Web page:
"They need to stay disciplined," said David E. Johnson, chief executive officer of Strategic Vision in Suwanee, Ga., and they must resist the urge to turn every scandal "into another Watergate," the third-rate break-in that led to GOP President Richard Nixon's downfall.
Republicans have a seeming abundance of riches handed to them on a platter: Questions surrounding the deadly attack on the U.S. Consulate in Benghazi, Libya, the IRS' scrutiny of conservative organizations, the Justice Department's checking out The Associated Press' phone logs, and National Security Agency meta data mining of users of Verizon, Google and Facebook.
But with the spoils comes responsibility and the need to keep a cool head and focused message, said Johnson, a senior Republican consultant who was named one of Campaigns & Elections Magazine's Top 500 Influencers for 2013.
Modern politicians moving about in such a polarized atmosphere must tone it down, Johnson said, as former House Speaker Tip O'Neill did during the Watergate hearings because he didn't want it to appear to be "a partisan witch hunt."
Republican leaders need to "keep members in check, otherwise that's [witch hunt] going to become the narrative," Johnson said.
That's why the message needs to be they "just want to go to where the evidence leads," said Johnson, who worked on Sen. Bob Dole's 1988 presidential bid and has overseen numerous other campaigns.
But besides Watergate -- to which some Republicans and Tea Party advocates have compared the Obama administration's discomfiture amid calls for impeachment -- the president's most ardent detractors would do well to remember two other words, Johnson said.
Current Republicans would do well to remember that 1998 House Republicans thought they had Clinton backed into a corner and voted to impeach him on allegations he lied about his relationship with White House intern Monica Lewinsky in a sworn deposition in a sexual harassment lawsuit filed by Paula Jones as well as obstruction of justice charges.
Clinton was acquitted of all charges during the Senate trial and remained in office. Attempts to censure Clinton by the House of Representatives failed.
"Republicans don't want to get too far in front if there nothing there," Johnson said of the Obama controversies. "Keep narrative as an abuse of power. If they go too far ... it'll be 1998 all over again."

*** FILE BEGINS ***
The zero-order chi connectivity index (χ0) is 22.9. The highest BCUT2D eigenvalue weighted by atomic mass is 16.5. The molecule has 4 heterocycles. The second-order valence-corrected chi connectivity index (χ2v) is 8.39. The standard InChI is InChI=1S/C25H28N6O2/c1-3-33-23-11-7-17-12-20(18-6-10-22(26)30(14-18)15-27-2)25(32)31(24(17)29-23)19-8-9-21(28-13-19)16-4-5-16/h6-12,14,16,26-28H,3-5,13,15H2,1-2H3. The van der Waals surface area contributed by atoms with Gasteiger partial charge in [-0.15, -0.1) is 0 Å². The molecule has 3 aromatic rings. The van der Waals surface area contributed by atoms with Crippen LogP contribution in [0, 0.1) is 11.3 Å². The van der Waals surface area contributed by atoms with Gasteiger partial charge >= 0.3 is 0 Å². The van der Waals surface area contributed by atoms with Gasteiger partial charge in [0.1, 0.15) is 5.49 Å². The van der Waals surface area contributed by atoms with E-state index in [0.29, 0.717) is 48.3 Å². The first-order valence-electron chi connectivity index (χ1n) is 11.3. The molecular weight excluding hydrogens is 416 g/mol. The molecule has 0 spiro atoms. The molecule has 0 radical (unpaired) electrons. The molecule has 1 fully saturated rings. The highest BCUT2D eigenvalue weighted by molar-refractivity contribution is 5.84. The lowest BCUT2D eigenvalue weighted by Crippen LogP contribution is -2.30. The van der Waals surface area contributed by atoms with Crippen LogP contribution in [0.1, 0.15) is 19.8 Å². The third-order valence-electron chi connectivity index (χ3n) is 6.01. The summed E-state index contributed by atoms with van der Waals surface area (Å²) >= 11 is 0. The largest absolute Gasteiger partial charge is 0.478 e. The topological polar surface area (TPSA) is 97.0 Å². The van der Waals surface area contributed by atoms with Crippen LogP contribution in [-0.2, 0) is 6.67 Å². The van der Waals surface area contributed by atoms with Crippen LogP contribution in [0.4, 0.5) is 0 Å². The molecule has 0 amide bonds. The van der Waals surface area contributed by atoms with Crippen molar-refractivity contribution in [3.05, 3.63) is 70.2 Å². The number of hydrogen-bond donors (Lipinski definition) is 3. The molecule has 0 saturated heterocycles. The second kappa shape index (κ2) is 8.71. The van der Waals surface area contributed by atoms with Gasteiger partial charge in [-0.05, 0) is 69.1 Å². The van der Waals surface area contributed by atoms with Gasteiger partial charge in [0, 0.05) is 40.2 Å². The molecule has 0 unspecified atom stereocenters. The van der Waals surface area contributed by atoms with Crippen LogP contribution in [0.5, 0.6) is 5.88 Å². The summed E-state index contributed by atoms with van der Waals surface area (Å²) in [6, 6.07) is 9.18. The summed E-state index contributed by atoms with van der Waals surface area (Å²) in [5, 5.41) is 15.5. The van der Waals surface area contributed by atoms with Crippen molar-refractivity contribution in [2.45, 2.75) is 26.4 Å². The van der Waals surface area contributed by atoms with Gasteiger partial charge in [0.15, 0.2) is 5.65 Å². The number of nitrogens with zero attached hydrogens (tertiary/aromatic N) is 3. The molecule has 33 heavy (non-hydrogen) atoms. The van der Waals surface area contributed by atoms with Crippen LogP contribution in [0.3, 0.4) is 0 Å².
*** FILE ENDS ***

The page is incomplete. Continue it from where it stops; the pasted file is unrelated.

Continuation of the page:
Republicans and Tea Party advocates have the advantage of the controversies unfolding during the summer, typically a slow news period, Johnson said.
"Basically, if you can find something that keeps the media interested, I think the American people will be focused on it," he said.
"Republicans need to speak out ... and tell the public that they're going to let the evidence talk," Johnson said, even though that may be easier said than done, given the fractured nature of the party, particularly in the House.
"They can't go over the ledge," Johnson said, recalling how in 1998 "Republicans overreached by jumping too far ahead."
Bring women to the microphone do discuss the scandals, he said, even if it means committee shakeups.
Then, too, Republicans don't have to do much to massage some messages -- particularly when a government official invokes the Fifth Amendment right against self-incrimination as IRS official Lois Lerner did several weeks ago in a Senate hearing. Lerner disclosed the targeting of conservative groups applying for tax-exempt status for closer scrutiny.
"People can relate to that," Johnson said. "Even though it is her constitutional right, when the general public sees a government official doing that, the first thing they do is think, 'What are they hiding?'"
"They don't even need to jump on that."
One way folks can tell whether the scandals story has legs would be by focusing on red states represented by Democrats.
"If you begin seeing these Democrats announce their retirement or start to criticize [the] president, you know the scandals have weight," Johnson said.
If, however, Democrats know the public isn't paying attention, "they won't abandon ship."
A slide, though, could result on Democrats distancing themselves from the administration and calling for special prosecutors, he said.
The big thing right now, Johnson said, is "there's nothing impeachable" as far as he could see.
If there's nothing impeachable, then the discussion points become shifts in White House communication strategies and whether any resignations are tendered, the strategist said.
"Something like that could snowball real quick," Johnson said.
"The longer the scandals go on -- that could take a toll on Obama," Johnson said, noting the president's personal popularity remains high even as national polling indicates a drop in the public's opinion about how he's doing running the country.
"If his personal popularity takes a hit," Johnson said, Democratic candidates would want Obama for fundraising but would be leery of his campaigning for them.
Johnson said he thinks, at some point, "a special prosecutor will be appointed for someone. Lawyers take over ... and the White House becomes isolated. When that happens, it affects his [Obama's] speech-making skills, his PR thing. If all of a sudden he's on the [defensive] ... yeah, I do think that hurts."